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Ken Borland



Bowling questions remain for Proteas 0

Posted on June 19, 2015 by Ken

The successful series against the West Indies did answer a few questions about the Proteas as they head into the World Cup, but a couple of glaring question marks remain – such as why the bowlers insist on banging the ball in halfway down the pitch so often?

Bowling coach Allan Donald was quoted as saying this week “I’d rather not have that many yorkers at the back end … at the World Cup, we want to be unpredictable in the last 10 overs and that is not going to be about bowling 40 yorkers in the last 10 overs.”

Not bowling yorkers is also becoming predictable, however, for this attack.

While the South African bowlers were generally dominant against the eighth-ranked West Indies – and let’s be honest, their batting was largely woeful – it was alarming to see how exposed the Proteas were once again in the death overs when Andre Russell, Darren Sammy and the tail took the tourists to an unlikely victory in the fourth ODI in Port Elizabeth.

The West Indies top-order was barely a factor through the series, meaning they were under pressure every time they batted; how will South Africa’s attack fare against much stronger batting line-ups at the World Cup, especially if the pitches are flat, without the luxury of early wickets?

Kyle Abbott was particularly disappointing in the series – taking just two wickets for 121 runs, conceded at a rate of 7.33 per over. It was depressing to see someone who had previously shown such skill in finding the blockhole, banging the ball in short and getting regularly smashed – perhaps Donald’s comments have something to do with that? There was surely a message in the second of those Abbott wickets coming from a full, straight delivery that bowled Marlon Samuels at Centurion.

Lady Luck has not been kind to South Africa in previous World Cups, but she tends to favour teams that are tactically astute, hard-working and gifted. The Proteas are certainly dedicated to their craft and in terms of talent we only need to mention AB de Villiers, Hashim Amla and Dale Steyn, so no issues there.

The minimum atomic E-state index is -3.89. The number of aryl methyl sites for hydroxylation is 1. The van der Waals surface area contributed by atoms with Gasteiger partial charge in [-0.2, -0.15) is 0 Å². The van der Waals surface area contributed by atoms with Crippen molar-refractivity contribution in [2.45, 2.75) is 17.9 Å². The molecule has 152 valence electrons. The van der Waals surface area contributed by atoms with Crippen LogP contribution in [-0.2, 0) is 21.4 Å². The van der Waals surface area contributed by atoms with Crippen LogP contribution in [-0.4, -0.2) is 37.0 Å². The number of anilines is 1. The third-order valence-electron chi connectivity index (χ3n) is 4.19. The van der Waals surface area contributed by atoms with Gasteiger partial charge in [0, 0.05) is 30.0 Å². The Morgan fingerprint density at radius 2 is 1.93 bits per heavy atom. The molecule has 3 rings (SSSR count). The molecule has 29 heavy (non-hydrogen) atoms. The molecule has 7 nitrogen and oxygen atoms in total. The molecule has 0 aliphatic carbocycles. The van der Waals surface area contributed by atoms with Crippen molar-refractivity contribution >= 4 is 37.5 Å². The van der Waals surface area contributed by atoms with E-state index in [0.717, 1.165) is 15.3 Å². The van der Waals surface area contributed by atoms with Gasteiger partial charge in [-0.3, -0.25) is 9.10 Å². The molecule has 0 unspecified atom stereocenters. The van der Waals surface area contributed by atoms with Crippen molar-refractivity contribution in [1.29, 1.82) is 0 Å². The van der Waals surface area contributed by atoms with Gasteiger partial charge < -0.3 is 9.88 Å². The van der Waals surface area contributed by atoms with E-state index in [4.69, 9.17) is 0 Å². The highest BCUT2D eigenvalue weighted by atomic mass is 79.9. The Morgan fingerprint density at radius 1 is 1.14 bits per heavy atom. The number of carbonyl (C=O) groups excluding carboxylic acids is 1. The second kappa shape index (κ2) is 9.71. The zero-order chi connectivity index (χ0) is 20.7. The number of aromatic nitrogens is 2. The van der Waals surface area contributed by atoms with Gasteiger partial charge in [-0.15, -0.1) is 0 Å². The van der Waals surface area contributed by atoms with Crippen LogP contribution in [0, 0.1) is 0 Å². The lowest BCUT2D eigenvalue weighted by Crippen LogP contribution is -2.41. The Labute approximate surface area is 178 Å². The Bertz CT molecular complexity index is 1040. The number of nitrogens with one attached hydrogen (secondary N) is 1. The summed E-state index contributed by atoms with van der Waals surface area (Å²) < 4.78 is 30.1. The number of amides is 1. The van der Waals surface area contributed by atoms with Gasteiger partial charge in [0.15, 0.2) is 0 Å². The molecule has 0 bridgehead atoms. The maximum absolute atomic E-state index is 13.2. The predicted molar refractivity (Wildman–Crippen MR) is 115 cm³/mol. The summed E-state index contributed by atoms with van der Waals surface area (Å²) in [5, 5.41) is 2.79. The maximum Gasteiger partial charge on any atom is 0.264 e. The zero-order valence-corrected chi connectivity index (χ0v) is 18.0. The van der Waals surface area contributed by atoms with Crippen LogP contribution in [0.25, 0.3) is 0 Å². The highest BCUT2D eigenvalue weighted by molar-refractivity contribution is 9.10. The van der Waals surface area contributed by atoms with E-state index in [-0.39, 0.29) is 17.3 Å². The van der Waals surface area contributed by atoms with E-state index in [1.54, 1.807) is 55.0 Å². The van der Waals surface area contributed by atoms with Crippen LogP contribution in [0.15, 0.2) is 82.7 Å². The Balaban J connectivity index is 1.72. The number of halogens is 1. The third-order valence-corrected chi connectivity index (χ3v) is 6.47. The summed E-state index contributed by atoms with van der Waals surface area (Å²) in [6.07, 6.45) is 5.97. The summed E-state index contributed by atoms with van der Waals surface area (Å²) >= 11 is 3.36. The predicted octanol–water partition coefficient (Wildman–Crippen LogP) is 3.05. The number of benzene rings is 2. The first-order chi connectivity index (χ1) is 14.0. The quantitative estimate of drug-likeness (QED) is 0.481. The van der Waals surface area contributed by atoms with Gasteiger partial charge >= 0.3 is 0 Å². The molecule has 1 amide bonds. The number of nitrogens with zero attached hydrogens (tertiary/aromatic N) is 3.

But while the batting looks so powerful – Rilee Rossouw adding his name into the mix of potential match-winners – their bowling remains vulnerable due to the current strategic thinking and I have a feeling opposing teams will back themselves to chase down whatever target South Africa set by putting them under pressure in the field.

The balance of the team – without a genuine all-rounder – is out, so JP Duminy and Farhaan Behardien have to share 10 overs or someone like Vernon Philander or Wayne Parnell has to bat seven.

That fifth-bowler portion will certainly be targeted by the opposition and sides like India and Australia will probably have a go at Morne Morkel and Philander as well.

Immersed in the pressure of a knockout game, how cool can Morkel stay? His display under the pump in Port Elizabeth suggests the portents are not that good, while Philander, at no more than fast-medium pace and generally sticking to line-and-length, could also be vulnerable.

The positives, however, are that South Africa, with Dale Steyn and Imran Tahir, are better than most at taking wickets in the middle overs and there will be no more feared batting line-up at the World Cup.

The bookies are hawking odds of between 3/1 and 13/3 on South Africa winning the World Cup, but they are only second favourites behind Australia – who range from 2/1 to 13/4 to win their fifth title.